Oh, Bee. I am so sorry for the hell you have been through. And that you are still suffering.
When traditional therapy isn’t working, there are other options. For many people struggling with PTSD, ketamine infusion treatment has provided spectacular results. It’s used for several conditions, eg depression and chronic pain, as well as others, with an overall success rate of 70%. There is recent research showing a success rate of 95% in the treatment of PTSD.
Ketamine is also fast; relief comes in hours, not weeks or months. It’s a very safe, 50 year old anesthetic, still in use. For therapy, it’s given in customized micro doses at a controlled drip rate.
I’ve had eight two hour infusions myself. The original plan was to treat a neuropathic condition. Boy, howdy. It has healed so much more than that. In my wildest imagination, I could not have foreseen all it would do for me. Some protocols call for 40 minute infusions.
Even Dh, who never wants to try anything new, finally did a 40 minute infusion. He’s struggling with some damage to two brain memory centers. He loved it and got a lot out of it.
The cons: it’s still pricey and not usually covered by insurance because it’s an off label use. A synthetic, Esketamine, is fast tracking through the FDA in nasal spray form.
The results are not permanent. Many people find that ketamine brings them to a place in which they can do meaningful work in therapy. It’s common to return periodically for a booster as needed. My brain is so conditioned to the experience now that it gets deeper work done every time.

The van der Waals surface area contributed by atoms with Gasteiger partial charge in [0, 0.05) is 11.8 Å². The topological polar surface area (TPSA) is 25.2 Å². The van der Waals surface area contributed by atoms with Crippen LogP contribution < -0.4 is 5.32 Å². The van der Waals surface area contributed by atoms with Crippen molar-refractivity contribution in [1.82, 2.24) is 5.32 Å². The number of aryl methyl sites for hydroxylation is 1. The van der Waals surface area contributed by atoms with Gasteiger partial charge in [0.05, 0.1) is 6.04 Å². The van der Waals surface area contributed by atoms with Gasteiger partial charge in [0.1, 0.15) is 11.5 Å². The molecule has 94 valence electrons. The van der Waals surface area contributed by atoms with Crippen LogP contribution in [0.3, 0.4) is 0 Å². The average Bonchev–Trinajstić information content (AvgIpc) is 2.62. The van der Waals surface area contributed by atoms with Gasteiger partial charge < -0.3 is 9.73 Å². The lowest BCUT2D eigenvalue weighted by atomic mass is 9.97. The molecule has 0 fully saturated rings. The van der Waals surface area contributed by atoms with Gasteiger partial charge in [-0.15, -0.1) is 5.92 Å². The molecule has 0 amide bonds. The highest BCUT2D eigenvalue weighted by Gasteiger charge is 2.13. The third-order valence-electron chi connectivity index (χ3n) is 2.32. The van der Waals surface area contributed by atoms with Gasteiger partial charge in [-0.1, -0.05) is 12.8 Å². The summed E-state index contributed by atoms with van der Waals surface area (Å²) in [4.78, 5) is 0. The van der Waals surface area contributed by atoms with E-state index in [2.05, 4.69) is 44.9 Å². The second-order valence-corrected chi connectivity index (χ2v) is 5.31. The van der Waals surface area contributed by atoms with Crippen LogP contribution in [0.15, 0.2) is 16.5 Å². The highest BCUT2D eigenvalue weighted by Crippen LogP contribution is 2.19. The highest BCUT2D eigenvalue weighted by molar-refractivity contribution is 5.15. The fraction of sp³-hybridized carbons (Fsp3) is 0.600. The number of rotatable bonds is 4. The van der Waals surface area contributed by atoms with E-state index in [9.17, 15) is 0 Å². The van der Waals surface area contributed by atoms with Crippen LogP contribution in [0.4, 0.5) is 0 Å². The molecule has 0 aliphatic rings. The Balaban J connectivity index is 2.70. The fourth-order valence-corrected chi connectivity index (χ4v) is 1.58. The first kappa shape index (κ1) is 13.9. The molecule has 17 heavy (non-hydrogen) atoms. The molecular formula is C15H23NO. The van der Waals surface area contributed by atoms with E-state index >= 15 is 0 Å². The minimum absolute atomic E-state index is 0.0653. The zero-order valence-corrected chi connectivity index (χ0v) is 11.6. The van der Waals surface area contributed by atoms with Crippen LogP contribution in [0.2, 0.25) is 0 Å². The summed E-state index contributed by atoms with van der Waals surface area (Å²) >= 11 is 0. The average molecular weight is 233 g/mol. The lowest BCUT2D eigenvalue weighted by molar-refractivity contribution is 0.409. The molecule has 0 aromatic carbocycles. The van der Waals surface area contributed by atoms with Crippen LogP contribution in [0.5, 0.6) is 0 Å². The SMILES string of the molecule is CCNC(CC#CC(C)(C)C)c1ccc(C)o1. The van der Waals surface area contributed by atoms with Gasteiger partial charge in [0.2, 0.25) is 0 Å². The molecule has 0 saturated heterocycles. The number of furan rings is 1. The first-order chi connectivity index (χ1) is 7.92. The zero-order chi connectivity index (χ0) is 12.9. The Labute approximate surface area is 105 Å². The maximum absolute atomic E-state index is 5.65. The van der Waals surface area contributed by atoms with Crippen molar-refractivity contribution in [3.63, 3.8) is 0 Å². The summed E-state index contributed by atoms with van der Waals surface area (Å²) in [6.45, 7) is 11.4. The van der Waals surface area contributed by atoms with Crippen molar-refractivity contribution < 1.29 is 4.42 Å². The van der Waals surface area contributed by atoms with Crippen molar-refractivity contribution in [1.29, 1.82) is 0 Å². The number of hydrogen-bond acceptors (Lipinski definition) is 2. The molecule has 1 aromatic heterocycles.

Fear not during infusion, you’re safe and whatever comes up, you will observe in a comfortably dissociated state while fully aware of everything going on.
One thing I would very strongly encourage is to have a therapist knowledgeable about the process sit with you during infusion. Best thing I have ever done for myself.
I will own up to being a ketamine infusion activist. IMO, it’s the best, and absolutely, the fastest route to relief. But, it’s not the only. PTSD symptoms can also be relieved for many via Eye Movement Desensitization and Reprocessing (EMDR). This is not my area of expertise, we have Bees with far more experience than I. The most important thing about EMDR is to be aware that everything hinges on the skills of the practitioner. Done incorrectly, not only will it be ineffective, it can be harmful. It’s also a not an immediate relief process.
There is also Transcranial Magnetic Stimulation (TMS) which involves using magnets to stimulate select brain areas. I have not researched this in scholarly journals. Anecdotally, it doesn’t appear to be wildly successful. Yet. Modifications are being made all the time.
If you decide to give talk therapy another go, my suggestion would be to find someone with a specialization in Trauma Recovery.
Couples therapy could be helpful at some point. But, the PTSD must be treated first. Until that happens, I would expect intimacy to be problematic for you. My hunch would be that many things are probably difficult for you, with many triggers being associated with various behaviors related to intimate contact.
I am so sorry, dear Bee. Absolutely none of this is your fault. It sounds as if your SO has been doing the best he can figure out how to do. It’s crucial to get this horrific stuff cleaned out. It is going to come out, one way or another. It’s manifesting right now as intimacy problems. Please get some help to process everything in a healthy way so it will no longer have power over you.